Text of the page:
That’s my biggest piece of advice when people ask me how to find a good therapist.
Don’t settle for someone who you don’t feel some kind of connection with. Don’t settle for someone who you don’t respect. And for someone who isn’t actively listening to you, actively asking good follow-up questions.
So shop around. Sometimes, it can take time, depending on where you are in the world, depending on how open you are to doing online therapy or coaching. It can take time to find a good therapist or a coach.
But when you do find a really good therapist or coach, it can truly be life-changing. So don’t settle in your quest for a good therapist or coach.
And if you are struggling with something like retroactive jealousy or jealousy in your relationship, I would love to work with you. As I say, I’ve been coaching for a long time. If you’d like more information about my coaching methodology, please click here to learn more about my own personal coaching service.
A quick note also for retroactive jealousy sufferers in particular. A common complaint I hear from people when they email me is “My therapist had no idea about retroactive jealousy…”
Many of these people tell me that they even felt judged by their therapist or coach when they were talking about their feelings about their partner’s past.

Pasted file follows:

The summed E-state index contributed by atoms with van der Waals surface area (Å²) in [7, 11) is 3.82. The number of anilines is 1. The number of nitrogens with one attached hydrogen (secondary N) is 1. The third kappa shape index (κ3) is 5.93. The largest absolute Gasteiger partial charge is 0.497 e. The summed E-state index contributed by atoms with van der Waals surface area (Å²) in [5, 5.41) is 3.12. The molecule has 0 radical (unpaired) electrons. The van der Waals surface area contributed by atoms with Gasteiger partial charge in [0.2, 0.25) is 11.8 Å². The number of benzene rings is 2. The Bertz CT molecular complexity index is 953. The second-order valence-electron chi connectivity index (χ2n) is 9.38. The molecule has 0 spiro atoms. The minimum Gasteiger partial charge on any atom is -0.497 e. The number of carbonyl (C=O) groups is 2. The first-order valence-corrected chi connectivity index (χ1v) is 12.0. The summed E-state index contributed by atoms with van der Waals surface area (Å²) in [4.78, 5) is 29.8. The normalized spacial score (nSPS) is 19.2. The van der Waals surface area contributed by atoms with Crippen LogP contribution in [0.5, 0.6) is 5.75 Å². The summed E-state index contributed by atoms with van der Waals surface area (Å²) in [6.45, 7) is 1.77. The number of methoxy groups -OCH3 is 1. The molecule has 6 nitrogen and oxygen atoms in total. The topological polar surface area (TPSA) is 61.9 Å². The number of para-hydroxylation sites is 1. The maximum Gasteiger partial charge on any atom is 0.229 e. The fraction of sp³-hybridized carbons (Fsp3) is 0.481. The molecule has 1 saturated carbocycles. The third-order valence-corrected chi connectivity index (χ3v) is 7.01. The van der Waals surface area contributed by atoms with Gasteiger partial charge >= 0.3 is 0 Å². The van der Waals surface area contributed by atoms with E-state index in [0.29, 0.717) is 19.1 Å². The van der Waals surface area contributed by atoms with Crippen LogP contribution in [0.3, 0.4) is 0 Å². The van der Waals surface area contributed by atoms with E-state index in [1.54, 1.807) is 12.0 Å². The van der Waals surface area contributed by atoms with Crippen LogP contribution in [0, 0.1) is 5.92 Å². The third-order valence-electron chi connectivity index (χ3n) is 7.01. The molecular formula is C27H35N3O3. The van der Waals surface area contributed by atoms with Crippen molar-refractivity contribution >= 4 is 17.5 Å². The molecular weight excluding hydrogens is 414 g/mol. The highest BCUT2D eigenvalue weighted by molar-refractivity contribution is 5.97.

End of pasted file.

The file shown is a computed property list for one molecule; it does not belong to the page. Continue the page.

I think if you’re feeling judged by your coach or therapist, that’s a pretty good indication that this is not going to be the right therapist or coach for you to work with.
Look for people who have some empathy, awareness, and understanding of what we call retroactive jealousy.
I should also note, as many of you know, that it can be difficult to find someone with any basic familiarity with retroactive jealousy. This is still not a very prominent issue, so clinical knowledge of retroactive jealousy is in its infancy.
So be sure to shop around and find someone who has that knowledge, and has worked specifically on this issue of retroactive jealousy.
If you are currently struggling with retroactive jealousy, you can click here to sign up for a free four-part mini-course.
Or, if you need more help, then you can consider signing up for one-on-one coaching with me. [Subject to availability]